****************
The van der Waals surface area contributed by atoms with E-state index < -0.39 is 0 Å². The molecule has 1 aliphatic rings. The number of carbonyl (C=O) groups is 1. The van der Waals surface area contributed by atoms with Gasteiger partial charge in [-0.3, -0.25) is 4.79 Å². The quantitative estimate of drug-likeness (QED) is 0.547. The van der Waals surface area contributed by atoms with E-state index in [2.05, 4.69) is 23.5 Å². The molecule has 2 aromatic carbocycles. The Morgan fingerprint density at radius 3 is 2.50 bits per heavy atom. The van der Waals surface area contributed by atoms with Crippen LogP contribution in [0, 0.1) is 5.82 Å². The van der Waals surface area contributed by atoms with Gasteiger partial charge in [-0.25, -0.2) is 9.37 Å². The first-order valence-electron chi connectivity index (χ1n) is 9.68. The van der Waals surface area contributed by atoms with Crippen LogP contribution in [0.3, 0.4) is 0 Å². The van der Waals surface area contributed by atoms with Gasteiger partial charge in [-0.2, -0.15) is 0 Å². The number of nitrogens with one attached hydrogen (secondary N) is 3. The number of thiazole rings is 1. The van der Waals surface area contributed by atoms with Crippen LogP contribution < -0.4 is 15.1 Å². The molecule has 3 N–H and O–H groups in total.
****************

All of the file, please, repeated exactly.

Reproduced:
The van der Waals surface area contributed by atoms with E-state index < -0.39 is 0 Å². The molecule has 1 aliphatic rings. The number of carbonyl (C=O) groups is 1. The van der Waals surface area contributed by atoms with Gasteiger partial charge in [-0.3, -0.25) is 4.79 Å². The quantitative estimate of drug-likeness (QED) is 0.547. The van der Waals surface area contributed by atoms with E-state index in [2.05, 4.69) is 23.5 Å². The molecule has 2 aromatic carbocycles. The Morgan fingerprint density at radius 3 is 2.50 bits per heavy atom. The van der Waals surface area contributed by atoms with Crippen LogP contribution in [0, 0.1) is 5.82 Å². The van der Waals surface area contributed by atoms with Gasteiger partial charge in [-0.25, -0.2) is 9.37 Å². The first-order valence-electron chi connectivity index (χ1n) is 9.68. The van der Waals surface area contributed by atoms with Crippen LogP contribution in [0.3, 0.4) is 0 Å². The van der Waals surface area contributed by atoms with Gasteiger partial charge in [-0.2, -0.15) is 0 Å². The number of nitrogens with one attached hydrogen (secondary N) is 3. The number of thiazole rings is 1. The van der Waals surface area contributed by atoms with Crippen LogP contribution < -0.4 is 15.1 Å². The molecule has 3 N–H and O–H groups in total.